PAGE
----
This needs no explanation. If you believe that you’re a man’s man, then you should aspire to be like Ron Swanson, the fictional director of the Pawnee Parks and Recreation Department on NBC’s “Parks and Rec.” Before I die, I want to fashion a canoe out of a tree, just like Ron Swanson. I also want to bury gold in my backyard and eat a Meat Tornado. It’s good that TV gives us role models like him.
Whereas Jon Stewart has the ratings and the national credibility for his sincere efforts to expose the bullsh*t and bias of cable news media and the hypocrisy in American politics, Stephen Colbert has the actions to couple with his hilarious caricature of 1% blowhard/fake man of the people Bill O’Reilly. Colbert’s greatest feat this year was the formation of the Colbert Super PAC, through which he has vowed to use his fans’ donations – all of whose names he aired for months on his show – to fight back at a political system that has become more about lining pockets than fixing the country.
Herman Cain’s candidacy for the Republican nomination for President started as just another random guy throwing his name into a hat. But then a funny thing happened – people really started to like the guy. He went from being the CEO of Godfather’s Pizza – which is awesome during 2:30 a.m. visits to Hess, by the way – to an honest-to-gosh threat to upend the typical Republican Party retreads, and his honesty and brash attitude were refreshing, to say the least. Even when he referred to Middle East countries as “Ubeckybeckystan.” Gotta give the guy credit for his sense of humor, right?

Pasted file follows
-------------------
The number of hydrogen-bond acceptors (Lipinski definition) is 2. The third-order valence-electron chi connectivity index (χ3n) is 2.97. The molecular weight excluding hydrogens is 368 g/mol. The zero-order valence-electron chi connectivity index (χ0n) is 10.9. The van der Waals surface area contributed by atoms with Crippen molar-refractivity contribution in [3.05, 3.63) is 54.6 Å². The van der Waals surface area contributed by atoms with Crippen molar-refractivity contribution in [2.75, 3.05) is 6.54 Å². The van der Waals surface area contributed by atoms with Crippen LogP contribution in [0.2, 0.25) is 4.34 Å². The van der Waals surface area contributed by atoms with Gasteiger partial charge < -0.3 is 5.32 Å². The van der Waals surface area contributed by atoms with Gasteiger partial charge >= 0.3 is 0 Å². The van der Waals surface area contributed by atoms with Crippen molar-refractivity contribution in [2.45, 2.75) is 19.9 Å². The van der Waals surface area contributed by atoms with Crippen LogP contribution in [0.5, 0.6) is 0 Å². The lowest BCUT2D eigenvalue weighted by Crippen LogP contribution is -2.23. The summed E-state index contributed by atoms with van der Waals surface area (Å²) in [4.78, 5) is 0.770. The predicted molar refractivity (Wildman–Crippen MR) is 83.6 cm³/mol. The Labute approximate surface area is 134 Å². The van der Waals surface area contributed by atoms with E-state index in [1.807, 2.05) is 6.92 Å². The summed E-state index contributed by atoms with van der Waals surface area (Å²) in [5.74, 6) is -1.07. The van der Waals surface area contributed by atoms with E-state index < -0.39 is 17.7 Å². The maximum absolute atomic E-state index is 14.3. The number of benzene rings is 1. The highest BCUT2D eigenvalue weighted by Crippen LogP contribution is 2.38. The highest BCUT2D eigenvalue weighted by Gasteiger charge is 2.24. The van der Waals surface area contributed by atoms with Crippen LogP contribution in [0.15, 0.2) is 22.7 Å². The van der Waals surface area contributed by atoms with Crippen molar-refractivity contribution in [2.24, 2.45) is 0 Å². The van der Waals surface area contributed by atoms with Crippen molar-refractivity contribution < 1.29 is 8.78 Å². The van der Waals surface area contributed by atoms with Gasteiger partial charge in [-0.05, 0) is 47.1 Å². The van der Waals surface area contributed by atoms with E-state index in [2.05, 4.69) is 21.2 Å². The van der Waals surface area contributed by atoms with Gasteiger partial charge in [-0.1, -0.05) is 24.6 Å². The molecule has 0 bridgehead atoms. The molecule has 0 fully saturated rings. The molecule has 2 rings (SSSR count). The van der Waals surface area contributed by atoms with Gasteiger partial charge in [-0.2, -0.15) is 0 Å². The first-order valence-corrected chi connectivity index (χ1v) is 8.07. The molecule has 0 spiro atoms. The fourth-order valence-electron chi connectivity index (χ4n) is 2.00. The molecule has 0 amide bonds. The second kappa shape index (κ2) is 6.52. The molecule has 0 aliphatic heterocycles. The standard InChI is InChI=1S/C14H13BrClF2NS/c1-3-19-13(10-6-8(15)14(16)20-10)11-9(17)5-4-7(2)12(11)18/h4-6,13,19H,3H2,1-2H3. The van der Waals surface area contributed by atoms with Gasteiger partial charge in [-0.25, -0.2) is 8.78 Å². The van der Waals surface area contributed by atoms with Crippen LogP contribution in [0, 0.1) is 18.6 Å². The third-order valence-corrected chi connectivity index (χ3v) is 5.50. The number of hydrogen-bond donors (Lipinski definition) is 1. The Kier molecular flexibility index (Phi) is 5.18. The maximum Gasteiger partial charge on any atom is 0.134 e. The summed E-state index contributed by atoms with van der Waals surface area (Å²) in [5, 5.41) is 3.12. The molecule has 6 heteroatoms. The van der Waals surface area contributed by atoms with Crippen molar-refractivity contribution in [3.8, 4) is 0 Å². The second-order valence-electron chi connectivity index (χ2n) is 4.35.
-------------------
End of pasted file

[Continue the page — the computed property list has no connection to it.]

Then came the fall from glory. Woman after woman began stepping forward with accusations that Cain had sexually harassed them in the past. Cain denied the allegations, of course, but it was too late. An underdog can never overcome that kind of negative attention, no matter how many random polls he’s allegedly leading in. At least he sold the hell out of his book, though.
Make no mistake, this was an awesome year for rap. While I didn’t think that the Kanye West/Jay-Z collaboration “Watch the Throne” lived up to its massive hype (a few too many UNNNNNNs and HNYAAAAAs for my taste) I was quite pleased with the efforts of the Beastie Boys (“Hot Sauce Committee Pt. 2” was great), Kendrick Lamar (“Section.80” was awesome) and Lupe Fiasco (“Lasers” was phenomenal), among others. But after some of my fellow UPROXX colleagues and other random Twitter folk had raved so much about Childish Gambino’s “Camp,” I finally caved and listened. It was perfect.